Tag Archives: cowpeas

First pick-up of Summer/Fall Session‏

Hey ya’ll!

Welcome to the start of the Summer/Fall CSA! Our first pick-up was a good one and we got our first bag of yummy crowder peas.

Joe sent out an email this week with some helpful tips on shelling crowder peas along with a simple recipe. In case you missed it here’s what he said:

To shell peas, simply pull the vein out that runs down the length of the pea pod and use your thumbs to open the pod.  I usually do this over a bowl so that the peas don’t roll everywhere.  …They are so delicious.  We just boil them in a little broth or seasoned water, along with diced onion or mild elephant garlic, for four or so minutes.

Joe also demonstrated to me how you can eat the crowder peas without cooking them, straight out of the shell! I had never thought to eat the peas uncooked and was surprised at how good they tasted. They almost taste like a peanut, and I have been including the uncooked crowder peas in my lunch time salads! Delicious!

And if you want more information on shelling peas, check out this post from last year:  Shelling Cowpeas

Before I go I’ll leave ya’ll with some crowder pea blog posts from other bloggers:

This blog post from A Veggie Venture has some great insight about shelling peas: Fresh Crowder Peas (Black-eyed Peas).

Lastly, here’s a recipe for traditional southern style crowder peas from Home Cooking Kitchen: Garden Fresh Crowder Peas.

Share your recipes for crowder peas in the comments section below, we’d love to see them!

And check back soon because I’ll be sharing a recipe from Joe for muscadine pie!

Shelling Cowpeas

Hey guys,

CSA member, Adelle Frank, has asked for tips on shelling cowpeas. I haven’t shelled peas since I was a little girl, and the only reason I did was because my grandma wanted the company and the extra hands to help shell. Shelling peas takes time and I’m not sure there is a fast way to go about it.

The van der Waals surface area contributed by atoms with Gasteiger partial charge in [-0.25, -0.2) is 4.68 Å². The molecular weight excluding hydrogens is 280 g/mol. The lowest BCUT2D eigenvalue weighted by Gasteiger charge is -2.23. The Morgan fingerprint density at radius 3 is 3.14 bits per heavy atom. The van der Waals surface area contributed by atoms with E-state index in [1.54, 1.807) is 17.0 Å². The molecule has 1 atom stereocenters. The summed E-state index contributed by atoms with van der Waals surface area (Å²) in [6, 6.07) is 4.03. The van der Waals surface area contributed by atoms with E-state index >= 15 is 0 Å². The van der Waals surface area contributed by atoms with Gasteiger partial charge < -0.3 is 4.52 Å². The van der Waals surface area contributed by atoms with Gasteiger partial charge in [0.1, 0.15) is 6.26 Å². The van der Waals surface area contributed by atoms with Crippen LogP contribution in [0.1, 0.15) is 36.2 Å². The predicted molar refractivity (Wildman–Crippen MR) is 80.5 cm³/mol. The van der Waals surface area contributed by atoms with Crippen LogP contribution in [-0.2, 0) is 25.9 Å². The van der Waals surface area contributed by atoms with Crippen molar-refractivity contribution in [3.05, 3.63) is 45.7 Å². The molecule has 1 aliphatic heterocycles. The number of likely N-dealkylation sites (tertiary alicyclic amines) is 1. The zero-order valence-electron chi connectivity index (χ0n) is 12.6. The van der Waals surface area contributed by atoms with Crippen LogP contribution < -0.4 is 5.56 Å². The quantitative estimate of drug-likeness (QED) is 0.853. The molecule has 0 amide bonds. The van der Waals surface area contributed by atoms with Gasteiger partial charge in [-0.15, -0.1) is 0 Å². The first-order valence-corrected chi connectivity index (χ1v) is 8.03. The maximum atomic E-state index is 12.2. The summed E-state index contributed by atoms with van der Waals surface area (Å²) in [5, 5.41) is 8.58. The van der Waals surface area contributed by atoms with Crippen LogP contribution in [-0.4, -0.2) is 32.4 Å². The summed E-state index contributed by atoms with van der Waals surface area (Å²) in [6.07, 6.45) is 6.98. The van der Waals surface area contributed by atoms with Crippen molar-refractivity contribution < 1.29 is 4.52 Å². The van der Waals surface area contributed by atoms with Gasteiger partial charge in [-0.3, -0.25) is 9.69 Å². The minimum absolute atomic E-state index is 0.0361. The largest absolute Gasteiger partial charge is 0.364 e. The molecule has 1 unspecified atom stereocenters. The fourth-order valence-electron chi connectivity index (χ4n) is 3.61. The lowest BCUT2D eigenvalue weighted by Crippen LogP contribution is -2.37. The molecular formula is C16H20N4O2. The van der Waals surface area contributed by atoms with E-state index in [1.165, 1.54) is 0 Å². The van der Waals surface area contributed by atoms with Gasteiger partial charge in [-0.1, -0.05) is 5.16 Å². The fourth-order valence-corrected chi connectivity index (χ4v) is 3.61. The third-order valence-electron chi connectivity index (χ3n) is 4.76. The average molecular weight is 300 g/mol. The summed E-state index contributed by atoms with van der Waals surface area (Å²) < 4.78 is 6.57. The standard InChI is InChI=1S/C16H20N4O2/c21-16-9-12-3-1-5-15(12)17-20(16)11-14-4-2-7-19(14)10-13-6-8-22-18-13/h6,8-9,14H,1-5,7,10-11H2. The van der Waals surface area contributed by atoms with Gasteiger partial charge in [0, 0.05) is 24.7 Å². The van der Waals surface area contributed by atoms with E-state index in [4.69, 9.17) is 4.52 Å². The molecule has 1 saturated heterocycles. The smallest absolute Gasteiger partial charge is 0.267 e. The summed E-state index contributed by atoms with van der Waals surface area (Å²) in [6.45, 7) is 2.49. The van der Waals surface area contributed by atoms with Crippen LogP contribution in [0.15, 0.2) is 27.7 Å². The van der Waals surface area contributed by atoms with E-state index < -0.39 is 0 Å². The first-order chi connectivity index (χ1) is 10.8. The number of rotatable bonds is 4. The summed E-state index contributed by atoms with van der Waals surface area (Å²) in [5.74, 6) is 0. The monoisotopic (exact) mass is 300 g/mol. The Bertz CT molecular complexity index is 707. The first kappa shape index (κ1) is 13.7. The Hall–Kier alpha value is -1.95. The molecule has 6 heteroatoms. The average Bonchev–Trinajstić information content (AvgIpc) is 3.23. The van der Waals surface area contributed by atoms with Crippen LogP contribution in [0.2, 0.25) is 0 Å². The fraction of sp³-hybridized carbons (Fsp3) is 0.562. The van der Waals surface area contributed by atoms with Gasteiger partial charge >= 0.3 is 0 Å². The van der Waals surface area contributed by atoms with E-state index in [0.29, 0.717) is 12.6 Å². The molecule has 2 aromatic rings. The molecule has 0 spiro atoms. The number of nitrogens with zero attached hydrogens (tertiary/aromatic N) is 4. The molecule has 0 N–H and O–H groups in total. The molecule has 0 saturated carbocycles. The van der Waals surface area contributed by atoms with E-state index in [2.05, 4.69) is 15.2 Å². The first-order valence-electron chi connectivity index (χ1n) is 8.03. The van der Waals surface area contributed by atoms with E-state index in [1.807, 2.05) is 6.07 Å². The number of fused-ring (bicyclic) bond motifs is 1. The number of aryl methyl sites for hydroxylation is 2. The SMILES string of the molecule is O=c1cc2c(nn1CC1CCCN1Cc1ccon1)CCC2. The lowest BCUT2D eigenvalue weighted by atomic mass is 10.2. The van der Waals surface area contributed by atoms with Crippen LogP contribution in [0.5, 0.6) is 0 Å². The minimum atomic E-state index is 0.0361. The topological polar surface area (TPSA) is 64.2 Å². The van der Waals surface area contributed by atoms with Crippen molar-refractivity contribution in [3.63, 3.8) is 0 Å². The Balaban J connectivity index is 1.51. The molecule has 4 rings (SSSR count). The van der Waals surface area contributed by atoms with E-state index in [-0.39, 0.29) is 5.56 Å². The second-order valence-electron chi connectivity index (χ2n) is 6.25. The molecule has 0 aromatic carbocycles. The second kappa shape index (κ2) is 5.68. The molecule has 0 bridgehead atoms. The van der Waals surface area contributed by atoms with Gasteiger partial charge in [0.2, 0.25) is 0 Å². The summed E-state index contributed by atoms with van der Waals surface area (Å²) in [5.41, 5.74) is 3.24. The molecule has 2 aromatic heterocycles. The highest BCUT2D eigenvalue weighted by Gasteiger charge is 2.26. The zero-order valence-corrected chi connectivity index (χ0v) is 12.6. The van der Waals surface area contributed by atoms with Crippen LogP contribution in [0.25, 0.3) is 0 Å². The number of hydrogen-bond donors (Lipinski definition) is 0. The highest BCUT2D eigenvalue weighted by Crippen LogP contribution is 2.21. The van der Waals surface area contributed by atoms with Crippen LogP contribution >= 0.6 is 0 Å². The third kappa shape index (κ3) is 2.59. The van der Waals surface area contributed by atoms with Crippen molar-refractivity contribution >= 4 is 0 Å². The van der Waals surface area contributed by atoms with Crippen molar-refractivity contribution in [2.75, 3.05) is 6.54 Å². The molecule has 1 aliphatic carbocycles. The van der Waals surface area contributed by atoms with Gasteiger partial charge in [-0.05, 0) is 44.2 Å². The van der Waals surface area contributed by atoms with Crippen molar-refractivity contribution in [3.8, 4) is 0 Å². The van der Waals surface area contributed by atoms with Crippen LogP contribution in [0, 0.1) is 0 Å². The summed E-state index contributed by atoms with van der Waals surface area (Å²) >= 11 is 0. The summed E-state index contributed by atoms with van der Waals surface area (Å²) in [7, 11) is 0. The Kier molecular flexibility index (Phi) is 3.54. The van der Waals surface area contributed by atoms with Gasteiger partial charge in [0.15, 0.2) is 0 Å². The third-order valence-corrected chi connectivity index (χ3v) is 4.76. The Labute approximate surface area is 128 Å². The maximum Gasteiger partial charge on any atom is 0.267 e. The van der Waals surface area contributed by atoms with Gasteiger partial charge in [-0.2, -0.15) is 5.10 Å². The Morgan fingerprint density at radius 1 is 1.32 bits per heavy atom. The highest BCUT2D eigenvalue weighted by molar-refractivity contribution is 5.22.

Here are my tips, which are the same tips Grandma gave me back in the day:

The cowpea has two seams: one is darker than the other.

Find the darker seam and on that side of the pod crack the tip of the cowpea open. This will start to unzip the pod, and if you’re lucky you can actually pull a string from the seam that will unzip the pod all the way down.

If not take your  fingers and open up the pod along the seam, which at this point will open easily. Then run your finger along the inside of the pod to loosen up the peas inside.

This method of shelling does take some time, however for shelling peas I do find it to be pretty fast. (Are there other ways to shell peas?)

Along with the photographs, here’s a video I made to illustrate how I shell peas:

Also, Clotilde Dusoulier, author of blog Chocolate & Zucchini, wrote a great blog post on shelling peas. Her method is similar to mine, except she’s better at explaining it than I am. Here’s a link: On Fresh Peas, and How to Shell Them.

I hope this helps! Please, make sure to leave a comment with any tips you might have.

Also, thanks to Susan for sharing this recipe for: Grilled Eggplant. She mentioned that if you don’t have goat cheese substitute it out for sour cream. Sounds mouthwateringly good!

Side note: Be sure to check out Adelle’s blog here: Adelle Frank.  🙂

Thanks guys!